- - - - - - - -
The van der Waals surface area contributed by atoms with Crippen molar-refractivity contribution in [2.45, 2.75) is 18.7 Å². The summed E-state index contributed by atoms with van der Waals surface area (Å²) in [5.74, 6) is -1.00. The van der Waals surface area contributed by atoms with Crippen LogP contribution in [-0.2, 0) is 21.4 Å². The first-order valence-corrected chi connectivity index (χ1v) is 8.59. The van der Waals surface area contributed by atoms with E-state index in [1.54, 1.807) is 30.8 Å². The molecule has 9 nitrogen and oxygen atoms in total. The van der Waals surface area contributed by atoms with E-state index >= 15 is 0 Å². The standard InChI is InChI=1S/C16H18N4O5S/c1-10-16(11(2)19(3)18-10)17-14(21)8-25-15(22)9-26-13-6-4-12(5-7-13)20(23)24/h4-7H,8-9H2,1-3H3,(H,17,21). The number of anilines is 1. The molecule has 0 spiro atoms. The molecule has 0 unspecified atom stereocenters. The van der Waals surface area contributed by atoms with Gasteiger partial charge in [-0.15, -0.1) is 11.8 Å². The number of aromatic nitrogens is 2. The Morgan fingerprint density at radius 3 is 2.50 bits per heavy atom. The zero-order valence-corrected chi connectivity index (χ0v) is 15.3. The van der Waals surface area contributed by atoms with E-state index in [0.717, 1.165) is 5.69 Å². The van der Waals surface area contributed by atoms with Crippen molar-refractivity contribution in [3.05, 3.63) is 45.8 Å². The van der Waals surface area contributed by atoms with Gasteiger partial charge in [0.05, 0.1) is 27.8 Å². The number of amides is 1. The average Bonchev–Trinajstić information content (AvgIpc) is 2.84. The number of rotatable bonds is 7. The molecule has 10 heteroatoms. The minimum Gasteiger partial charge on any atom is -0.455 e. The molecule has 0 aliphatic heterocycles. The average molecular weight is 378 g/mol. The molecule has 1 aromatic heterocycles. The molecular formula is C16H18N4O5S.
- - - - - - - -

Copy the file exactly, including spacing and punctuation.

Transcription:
The van der Waals surface area contributed by atoms with Crippen molar-refractivity contribution in [2.45, 2.75) is 18.7 Å². The summed E-state index contributed by atoms with van der Waals surface area (Å²) in [5.74, 6) is -1.00. The van der Waals surface area contributed by atoms with Crippen LogP contribution in [-0.2, 0) is 21.4 Å². The first-order valence-corrected chi connectivity index (χ1v) is 8.59. The van der Waals surface area contributed by atoms with E-state index in [1.54, 1.807) is 30.8 Å². The molecule has 9 nitrogen and oxygen atoms in total. The van der Waals surface area contributed by atoms with E-state index >= 15 is 0 Å². The standard InChI is InChI=1S/C16H18N4O5S/c1-10-16(11(2)19(3)18-10)17-14(21)8-25-15(22)9-26-13-6-4-12(5-7-13)20(23)24/h4-7H,8-9H2,1-3H3,(H,17,21). The number of anilines is 1. The molecule has 0 spiro atoms. The molecule has 0 unspecified atom stereocenters. The van der Waals surface area contributed by atoms with Gasteiger partial charge in [-0.15, -0.1) is 11.8 Å². The number of aromatic nitrogens is 2. The Morgan fingerprint density at radius 3 is 2.50 bits per heavy atom. The zero-order valence-corrected chi connectivity index (χ0v) is 15.3. The van der Waals surface area contributed by atoms with E-state index in [0.717, 1.165) is 5.69 Å². The van der Waals surface area contributed by atoms with Crippen molar-refractivity contribution in [3.05, 3.63) is 45.8 Å². The van der Waals surface area contributed by atoms with Gasteiger partial charge in [0.05, 0.1) is 27.8 Å². The number of amides is 1. The average Bonchev–Trinajstić information content (AvgIpc) is 2.84. The number of rotatable bonds is 7. The molecule has 10 heteroatoms. The minimum Gasteiger partial charge on any atom is -0.455 e. The molecule has 0 aliphatic heterocycles. The average molecular weight is 378 g/mol. The molecule has 1 aromatic heterocycles. The molecular formula is C16H18N4O5S.